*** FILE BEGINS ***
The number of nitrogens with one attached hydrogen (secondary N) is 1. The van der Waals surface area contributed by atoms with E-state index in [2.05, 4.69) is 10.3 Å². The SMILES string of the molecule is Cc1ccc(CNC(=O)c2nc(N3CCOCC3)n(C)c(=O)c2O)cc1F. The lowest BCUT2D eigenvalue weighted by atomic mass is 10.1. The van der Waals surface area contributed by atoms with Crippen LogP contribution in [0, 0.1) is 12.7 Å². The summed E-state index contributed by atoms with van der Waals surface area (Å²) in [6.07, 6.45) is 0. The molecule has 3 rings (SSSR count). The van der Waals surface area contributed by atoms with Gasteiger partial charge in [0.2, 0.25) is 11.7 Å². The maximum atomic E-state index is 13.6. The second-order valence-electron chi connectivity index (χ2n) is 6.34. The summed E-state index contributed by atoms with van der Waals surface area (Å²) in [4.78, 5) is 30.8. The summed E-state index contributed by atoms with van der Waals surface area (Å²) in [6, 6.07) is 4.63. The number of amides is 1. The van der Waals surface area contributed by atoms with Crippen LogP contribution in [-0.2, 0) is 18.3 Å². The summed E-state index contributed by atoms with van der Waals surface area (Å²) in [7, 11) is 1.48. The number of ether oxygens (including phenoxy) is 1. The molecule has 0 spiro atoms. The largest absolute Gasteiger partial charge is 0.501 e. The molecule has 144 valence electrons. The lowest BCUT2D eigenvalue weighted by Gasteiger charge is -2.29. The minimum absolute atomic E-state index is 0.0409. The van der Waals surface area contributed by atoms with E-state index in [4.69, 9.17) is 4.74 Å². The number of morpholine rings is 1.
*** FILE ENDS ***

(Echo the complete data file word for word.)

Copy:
The number of nitrogens with one attached hydrogen (secondary N) is 1. The van der Waals surface area contributed by atoms with E-state index in [2.05, 4.69) is 10.3 Å². The SMILES string of the molecule is Cc1ccc(CNC(=O)c2nc(N3CCOCC3)n(C)c(=O)c2O)cc1F. The lowest BCUT2D eigenvalue weighted by atomic mass is 10.1. The van der Waals surface area contributed by atoms with Crippen LogP contribution in [0, 0.1) is 12.7 Å². The summed E-state index contributed by atoms with van der Waals surface area (Å²) in [6.07, 6.45) is 0. The molecule has 3 rings (SSSR count). The van der Waals surface area contributed by atoms with Gasteiger partial charge in [0.2, 0.25) is 11.7 Å². The maximum atomic E-state index is 13.6. The second-order valence-electron chi connectivity index (χ2n) is 6.34. The summed E-state index contributed by atoms with van der Waals surface area (Å²) in [4.78, 5) is 30.8. The summed E-state index contributed by atoms with van der Waals surface area (Å²) in [6, 6.07) is 4.63. The number of amides is 1. The van der Waals surface area contributed by atoms with Crippen LogP contribution in [-0.2, 0) is 18.3 Å². The summed E-state index contributed by atoms with van der Waals surface area (Å²) in [7, 11) is 1.48. The number of ether oxygens (including phenoxy) is 1. The molecule has 0 spiro atoms. The largest absolute Gasteiger partial charge is 0.501 e. The molecule has 144 valence electrons. The lowest BCUT2D eigenvalue weighted by Gasteiger charge is -2.29. The minimum absolute atomic E-state index is 0.0409. The van der Waals surface area contributed by atoms with E-state index in [4.69, 9.17) is 4.74 Å². The number of morpholine rings is 1.